By SARA BURNETT (Associated Press)
Donald Trump is facing renewed criticism from abortion opponents for refusing to abide by national abortion restrictions and for calling Florida Gov. Ron DeSantis’ signing of a six-week ban on the procedure a “terrible mistake.”
Speaking Sunday on NBC’s “Meet the Press,” Trump repeatedly declined to say whether he would support a federal abortion ban. He said he could “live with” the procedure being banned by individual states or nationwide through federal action, although he said it would “probably be better from a legal perspective” to be handled at the state level.
On the bill signed by DeSantis that bans abortions before many women know they are pregnant, Trump said: “I think what he did is a terrible thing and a terrible mistake.”
So far, the former president has dominated the 2024 election field, at times rejecting the anti-abortion groups that traditionally have a lot of influence in Republican primaries. But Trump’s direct attack on DeSantis, whom he has long viewed as his main rival, could give the Florida governor new fodder as he tries to regain momentum in his campaign and solidify his second-place finish.
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Another campaign spokesman, Andrew Romeo, distributed to reporters a roundup of conservative groups criticizing Trump, accusing him of repeatedly compromising with Democrats.
“Republicans across the country know that Ron DeSantis will never back down,” Romeo said.
The country’s largest anti-abortion organization, which supports a nationwide ban on abortions at 15 weeks of pregnancy, quickly released a statement saying that anything less restrictive “makes no sense.”
“We have come to a point where we need a human rights activist, someone who will work to save the lives of children and help mothers in need. Every single candidate should be clear about how they plan to do this,” said Marjorie Dannenfelser, president of Susan B. Anthony Pro-Life America.
The Supreme Court ruling overturning Roe v. Wade left the decision on whether and how to restrict abortion to the states, resulting in a patchwork of laws across the country, with most Republican-led states introducing new restrictions and Democratic-led states passing protections. Twenty-five million women of childbearing age now live in states where abortion is more difficult to obtain than before the ruling.
Trump has approached the abortion issue from a political perspective, saying the Supreme Court’s decision gives conservatives room to negotiate new restrictions. He has argued that Republicans’ push for abortion restrictions has hurt the GOP in the 2022 midterm elections and that GOP candidates need to do a better job explaining the issue.
The ban on abortion in the sixth week of pregnancy, as Florida passed earlier this year, is unpopular with the U.S. public, according to a June study by The Associated Press-NORC Center for Public Affairs. The poll found that 73% of all U.S. adults believe abortions should be allowed up to the sixth week of pregnancy, i.e. About half of Americans say abortions should be allowed up to 15 weeks.
In that poll, 56% of Republicans said abortion should be allowed in their state up to six weeks, and 29% supported legalizing the procedure up to 15 weeks.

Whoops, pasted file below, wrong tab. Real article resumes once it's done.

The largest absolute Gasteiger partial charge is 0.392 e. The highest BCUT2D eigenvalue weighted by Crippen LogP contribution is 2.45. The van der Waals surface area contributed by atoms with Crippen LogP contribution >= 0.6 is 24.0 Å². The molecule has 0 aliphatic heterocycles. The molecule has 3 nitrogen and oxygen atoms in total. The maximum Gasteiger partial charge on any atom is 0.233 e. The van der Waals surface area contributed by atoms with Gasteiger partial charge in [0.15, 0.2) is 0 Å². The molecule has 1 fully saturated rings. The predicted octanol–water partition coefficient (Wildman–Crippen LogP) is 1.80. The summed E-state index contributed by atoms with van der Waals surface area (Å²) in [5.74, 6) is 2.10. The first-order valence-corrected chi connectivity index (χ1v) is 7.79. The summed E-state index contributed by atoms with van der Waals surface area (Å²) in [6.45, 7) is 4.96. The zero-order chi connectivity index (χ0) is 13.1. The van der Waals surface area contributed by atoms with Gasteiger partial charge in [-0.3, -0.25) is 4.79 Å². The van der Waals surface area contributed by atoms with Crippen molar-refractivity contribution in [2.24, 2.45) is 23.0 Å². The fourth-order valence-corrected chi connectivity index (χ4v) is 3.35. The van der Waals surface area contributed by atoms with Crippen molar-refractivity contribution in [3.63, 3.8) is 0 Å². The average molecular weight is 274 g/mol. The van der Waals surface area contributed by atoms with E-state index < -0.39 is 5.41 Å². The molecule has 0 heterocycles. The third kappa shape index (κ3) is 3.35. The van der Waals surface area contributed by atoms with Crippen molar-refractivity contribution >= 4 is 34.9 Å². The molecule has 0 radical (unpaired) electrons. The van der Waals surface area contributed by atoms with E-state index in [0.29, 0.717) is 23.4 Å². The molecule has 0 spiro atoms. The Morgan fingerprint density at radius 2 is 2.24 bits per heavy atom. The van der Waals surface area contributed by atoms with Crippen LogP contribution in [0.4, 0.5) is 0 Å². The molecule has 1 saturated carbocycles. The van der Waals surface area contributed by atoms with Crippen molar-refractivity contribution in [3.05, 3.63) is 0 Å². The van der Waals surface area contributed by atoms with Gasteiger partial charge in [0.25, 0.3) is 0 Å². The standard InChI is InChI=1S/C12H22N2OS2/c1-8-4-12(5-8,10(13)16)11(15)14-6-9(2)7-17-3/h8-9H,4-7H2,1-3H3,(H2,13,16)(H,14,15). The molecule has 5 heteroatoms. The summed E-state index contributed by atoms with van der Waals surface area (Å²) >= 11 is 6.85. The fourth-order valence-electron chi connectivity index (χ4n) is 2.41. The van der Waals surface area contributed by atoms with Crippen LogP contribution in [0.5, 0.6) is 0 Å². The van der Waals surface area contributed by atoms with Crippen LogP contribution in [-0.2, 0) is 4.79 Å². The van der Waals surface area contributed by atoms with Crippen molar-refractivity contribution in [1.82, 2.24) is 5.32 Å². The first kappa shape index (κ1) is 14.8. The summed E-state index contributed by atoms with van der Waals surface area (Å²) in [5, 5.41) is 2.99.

But in Iowa’s first-in-the-nation Republican caucuses, evangelicals and other social conservatives who strongly oppose abortion make up the majority of those participating and deciding the winner. Republican Gov. Kim Reynolds signed an abortion ban similar to Florida’s this summer. Reynolds has not endorsed any candidate.
Trump called himself “the most pro-life president in American history” and noted that three of his Supreme Court nominees were part of the conservative majority that overturned Roe.
So far he has refused to follow some of his rivals, including his former Vice President Mike Pence, who is pushing for national bans that would take effect relatively early in a pregnancy.
Interviews with Republican voters and activists in recent months suggest a divide between people who are happy with Trump’s record during his time in office and others who want Trump to support a nationwide abortion ban.
Some Republicans in some key states, including those who support his rivals, expressed displeasure after the interview.
Among them was South Carolina state Rep. John McCravy, who supported the latest restrictive abortion measure banning the practice in his state after about six weeks of pregnancy. South Carolina will be among the first states to elect a candidate. McCravy described himself as “certainly disappointed” in an interview.
“It sounded completely inconsistent with his unwavering support for life during his time as president,” he said.
McCravy has endorsed South Carolina Sen. Tim Scott in the 2024 GOP presidential primary, but told AP last week: “Trump would probably be a close second given his Supreme Court appointments and his attendance at the March for Life rally.” taken into account in Washington.”
Kristen Wagoner, CEO of the conservative legal organization Alliance Defending Freedom, also expressed objection.
“Laws to protect the unborn are not a ‘terrible mistake’. They are the hallmark of a just and moral society,” she wrote on X. “Governors who protect lives should be applauded, not attacked.”
Burnett reported from Chicago. Associated Press writers Jonathan J. Cooper in Phoenix, Meg Kinnard in Columbia, South Carolina and Michelle L. Price in New York contributed to this report.
https://www.twincities.com/2023/09/18/trump-calls-desantis-abortion-ban-a-terrible-mistake-sparking-anger-from-some-key-republicans/ Trump calls DeSantis’ abortion ban “a terrible mistake,” sparking anger among some key Twin Cities Republicans